What do you have to prove who you are? Formal identification is a prerequisite for living and working in a digital age. We need to identify ourselves to open a bank account, vote, get a job, access education or healthcare, receive a social transfer, buy a SIM card, travel, open a social media account – in short, in every interaction, and from birth to death, at every stage in life. Yet, the World Bank estimates that over 1.1 billion people in the world lack proof of legal identity[1]. As Nandan Nilekani, chief architect of the Unique Identification system (Aadhaar) in India, states “globally, identity as a public good is now becoming a critical topic”[2]. SDG 16.9 focusses on legal identity for all by 2030, but where are the stories and voices of individuals, particularly in low-income contexts? What are new identity practices in a connected age?  What is the experience obtaining a particular type of identity credential? Or not being able to obtain it? Do individuals know where to go to get one or where to go if there is a problem? What are the vulnerabilities individuals face?

Identity is complex because it is multidisciplinary – it is legal of course, but it’s also personal, political, cultural and psychological – and now, analogue and digital.  An identity credential is not a simple piece of paper or card – it’s fraught with power and politics, and now has additional complications of networked technologies and biometrics.

Over the past nine months, we conducted research with the International Institute of Information Technology, Bangalore to:

  • Surface and convey the experience of managing identities and identity artifacts, from the perspective of people in lower–income communities in India
  • Uncover pain points and under-articulated user needs around identity management including the implications of identity systems from voter IDs to Aadhaar cards and social media
  • Suggest principles to improve user experiences and the design of identity services
  • Integrate (1-3) to protect/promote individual privacy, agency and dignity

We held 150 interviews in three states (Karnataka, Delhi and Assam), observed around thirty identity-based transactions (e.g. registering for a SIM) and talked to experts in the field. Here are the main themes emerging from the research:


Theme 1

There are dynamic, human identity practices that require our consideration

Subtheme 1 – People have always had, and managed, multiple personal identities.

People have always had to prove who they are in multiple contexts. We found that transactions and relationships are always characterised by the negotiation of social forces such as literacy, status and power. New identity systems and technology are integrated into these repertoires, transactions and relationships, for example as Aadhaar cards are integrated into the uses of ration card, voter card and driving license credentials. Policy makers and designers can be more effective when they recognise how systems and policies are incorporated into people’s social, cultural and political lives.

Subtheme 2 – Physical identity artifacts matter, even in the digital era.

People value the material nature of identity credentials even when the proof is digital. Many of our respondents described photocopying (and laminating) cards because they’re used regularly. People need material artifacts because specific transactions require physical documentation, and specific relationships require specific credentials. For example, respondents described how holding cards could mitigate police harassment or demonstrate caste identity. Although Aadhaar cards are increasingly ubiquitous, no respondent had done away with all other credentials. Recognising the importance of material artifacts can help policy makers and designers avoid falling into a ‘digital-only’ trap.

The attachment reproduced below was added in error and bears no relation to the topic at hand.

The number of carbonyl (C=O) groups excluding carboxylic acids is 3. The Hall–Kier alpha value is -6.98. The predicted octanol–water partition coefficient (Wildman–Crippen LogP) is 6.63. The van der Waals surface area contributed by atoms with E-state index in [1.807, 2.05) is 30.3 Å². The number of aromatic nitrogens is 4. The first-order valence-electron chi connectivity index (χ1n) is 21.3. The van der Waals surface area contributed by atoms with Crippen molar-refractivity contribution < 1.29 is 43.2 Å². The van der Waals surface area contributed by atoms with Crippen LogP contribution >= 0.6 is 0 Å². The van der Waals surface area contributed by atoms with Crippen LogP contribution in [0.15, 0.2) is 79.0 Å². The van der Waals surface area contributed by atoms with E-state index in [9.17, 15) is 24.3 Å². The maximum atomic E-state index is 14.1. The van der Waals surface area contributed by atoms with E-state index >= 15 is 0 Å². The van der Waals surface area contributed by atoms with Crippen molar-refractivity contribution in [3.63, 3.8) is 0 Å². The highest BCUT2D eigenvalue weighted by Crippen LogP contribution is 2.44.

Subtheme 3 – Every identity transaction means something to the people involved.

The transaction lens reveals the complexity of everyday practices, showing how the mechanics of obtaining and using identity credentials is complex and involve challenges that are not easily overcome. For example, respondents described how they rely on others to overcome literacy barriers to get and use cards, revealing the dynamics of power. The transaction lens also reveals how the use of identity credentials in transactions is shaped by deeply important meanings such as questions of belonging, access and nationality. Recognising the complexity of how artifacts are used in transactions can help policy makers and designers develop systems and technologies that complement rather than conflict with the complexity of everyday transactions.

Subtheme 4 – Like an “identity mosaic”, people select and combine identity elements for transactions during the course of everyday life.

The transaction lens shows how people hold multiple identities which are deployed and negotiated according to the demands of specific transactions. Respondents described how at different times they are wives, workers, patients and Indians, with different artifacts required in specific transactions related to each identity. These identities are mosaics made up of  ‘tiles’ that identity artifacts reveal, highlighting implications for questions of privacy, such as income status or pregnancy. Policy makers and designers can design better systems when they use a mosaic lens to help build technologies that are mindful of how they interact with individual mosaics.


Theme 2

Everyone is vulnerable when identifying themselves – and ID systems can sometimes just shift, or even introduce new, vulnerabilities

Subtheme 1 – There is a tension between fixed identities within systems and people’s shifting, dynamic lives.

Life is dynamic, unpredictable and informal. Systems are not, and identity systems are especially formal, static and slow to adapt to changing situations. Many of those we interviewed talked about systems unable to cope with change of status in family members (birth, marriage, death, moving house, moving states). Living in a world where digital databases control access your essential services makes it hard for those who have no conception of a database. Migrants are particularly affected by this.